The preceding discussions provide the background for postulating the developmental sequence for regional land use systems. In Figure 7.2 a schematic model for the evolution and diversification of prehistoric land use systems of the Olympic Peninsula is depicted. Old Cordilleran foraging systems are represented as being initially replaced by riverine collecting systems and these systems would have developed first on the larger, more productive drainages of the Olympic Peninsula. Subsequently, areas that were more marginal in terms of salmon resources were occupied but this radiation required a different kind of collector system. Effective use of these salmon-poor areas would have required a saltwater rather than a riverine winter village settlement pattern. By locating on saltwater, villages could serve as the bases for the more extensive logistic networks necessary to exploit smaller, more dispersed salmon resource loci and also to exploit marine mammals and fish. The ethnographic Quinault, Queets and Skokomish closely approximate the riverine collector model and it is argued that these land use systems will prove to be older than those associated with the fully maritime groups of the Olympic Peninsula. The Makah and the Klallam are good examples of full-blown maritime collector systems. These maritime collector systems dominate historically along the coast northward from the Olympic Peninsula and are represented by the Nootka, Kwakiutl, Haida, and Tlingit of the Alexander Archipelago.

Figure 7.2 Schematic model for the evolution and diversification of land use systems of the Olympic Peninsula. (click on image for a PDF version)

While there do appear to be general correspondences between these two strategies and the linguistically defined tribal groupings on the Peninsula, it should also be noted that both land use strategies are represented within individual tribal groupings too and there is a sort of gradient from mostly maritime to mostly riverine/terrestrial resource orientations moving upriver along the larger drainages like the Quinault. There were, for example, Quinault and Queets villages at the mouths of these rivers and their settlement strategy was apparently quite maritime compared to their upriver neighbors. Within the Quileute, the Klallam, and the Twana there are examples of both riverine and coastal village settlement strategies. These within-group variations suggest that there is no simple correspondence between ethnic groups and the different organizational forms discussed here.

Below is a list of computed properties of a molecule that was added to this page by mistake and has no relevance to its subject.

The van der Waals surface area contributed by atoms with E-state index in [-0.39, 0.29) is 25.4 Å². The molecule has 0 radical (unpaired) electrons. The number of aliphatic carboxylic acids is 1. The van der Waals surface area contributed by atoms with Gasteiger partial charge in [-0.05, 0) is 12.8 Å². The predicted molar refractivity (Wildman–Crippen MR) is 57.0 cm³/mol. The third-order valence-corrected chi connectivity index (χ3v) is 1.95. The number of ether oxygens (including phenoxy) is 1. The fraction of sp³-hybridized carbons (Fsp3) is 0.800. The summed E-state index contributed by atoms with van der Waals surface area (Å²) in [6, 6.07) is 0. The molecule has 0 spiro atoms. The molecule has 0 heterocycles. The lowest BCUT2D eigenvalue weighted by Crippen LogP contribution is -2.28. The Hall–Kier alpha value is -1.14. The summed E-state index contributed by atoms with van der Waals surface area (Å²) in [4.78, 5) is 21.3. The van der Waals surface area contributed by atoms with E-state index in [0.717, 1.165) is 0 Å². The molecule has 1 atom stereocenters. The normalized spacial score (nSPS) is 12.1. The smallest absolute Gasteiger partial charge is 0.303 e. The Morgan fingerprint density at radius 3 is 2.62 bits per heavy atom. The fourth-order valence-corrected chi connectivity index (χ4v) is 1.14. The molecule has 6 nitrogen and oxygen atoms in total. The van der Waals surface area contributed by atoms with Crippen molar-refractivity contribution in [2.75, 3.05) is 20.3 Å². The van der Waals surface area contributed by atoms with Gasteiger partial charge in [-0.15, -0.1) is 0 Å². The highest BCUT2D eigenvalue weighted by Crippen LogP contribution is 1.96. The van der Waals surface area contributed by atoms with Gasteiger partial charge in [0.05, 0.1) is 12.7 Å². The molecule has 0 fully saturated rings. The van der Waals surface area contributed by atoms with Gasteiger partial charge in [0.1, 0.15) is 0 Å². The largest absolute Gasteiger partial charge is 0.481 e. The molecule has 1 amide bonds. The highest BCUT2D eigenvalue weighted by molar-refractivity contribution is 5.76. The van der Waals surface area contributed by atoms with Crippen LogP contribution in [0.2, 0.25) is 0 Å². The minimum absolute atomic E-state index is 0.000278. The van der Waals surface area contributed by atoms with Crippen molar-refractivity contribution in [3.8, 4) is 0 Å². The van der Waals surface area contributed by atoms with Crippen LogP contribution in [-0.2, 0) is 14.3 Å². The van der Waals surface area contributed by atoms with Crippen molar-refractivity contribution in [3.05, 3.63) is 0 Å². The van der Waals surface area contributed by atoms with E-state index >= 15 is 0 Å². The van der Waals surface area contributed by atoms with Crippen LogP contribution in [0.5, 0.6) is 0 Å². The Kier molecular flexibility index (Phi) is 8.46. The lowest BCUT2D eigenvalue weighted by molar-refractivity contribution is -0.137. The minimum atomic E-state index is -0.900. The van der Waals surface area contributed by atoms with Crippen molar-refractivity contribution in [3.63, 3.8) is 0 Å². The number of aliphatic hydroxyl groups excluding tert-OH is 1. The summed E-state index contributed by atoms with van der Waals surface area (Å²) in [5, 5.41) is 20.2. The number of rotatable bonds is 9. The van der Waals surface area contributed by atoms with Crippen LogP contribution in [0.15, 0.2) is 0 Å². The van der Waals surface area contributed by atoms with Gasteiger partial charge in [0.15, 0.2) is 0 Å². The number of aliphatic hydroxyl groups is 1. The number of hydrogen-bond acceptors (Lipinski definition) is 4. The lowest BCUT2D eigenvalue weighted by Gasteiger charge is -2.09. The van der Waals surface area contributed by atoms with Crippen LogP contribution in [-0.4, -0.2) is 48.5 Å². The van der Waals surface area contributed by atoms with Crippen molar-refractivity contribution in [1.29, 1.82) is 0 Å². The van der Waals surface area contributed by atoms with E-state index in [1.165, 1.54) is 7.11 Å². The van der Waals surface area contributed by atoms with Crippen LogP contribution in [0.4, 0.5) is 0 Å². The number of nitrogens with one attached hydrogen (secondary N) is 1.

The diagram of Figure 7.2 leads to the impression that a linear evolutionary progression is being postulated. However, the arguments that have been presented do not require in-place linear developments to account for the cultural sequence represented in the archaeological record of the Olympic Peninsula region. Actually, it should be recognized that the emergence of the maritime collector system may have occurred through a process of colonization from the north. The Makah are, of course, linguistically related to the Nootka of the west coast of Vancouver. They shared with the Nootka a maritime collector system and environmental settings that were not well endowed with salmon. Initial development of a maritime collector type land use system on the Olympic Peninsula may have come about by a process of extension of a new land use strategy that first developed to the north and subsequently expanded southward to the limits of the habitat that it evolved to exploit. In short, the transition from riverine to maritime collector type systems need not have occurred in situ on the Olympic Peninsula but may have been first established through an expansion of a land use strategy that originated in another region. In this sense, the spread of the maritime land use strategy onto the Olympic Peninsula would have filled in areas that were either minimally used or very marginal habitat for the riverine-based settlement strategy.

It should be clear from this example that Figure 7.2 should not be interpreted in cultural historical terms. There is no intent to suggest a phylogeny of cultural or ethnic groups but only a developmental sequence of land use systems. Whether or not there was biological continuity in the various populations that occupied the Olympic Peninsula throughout the Holocene is an interesting question but not one which can be adequately addressed at this time.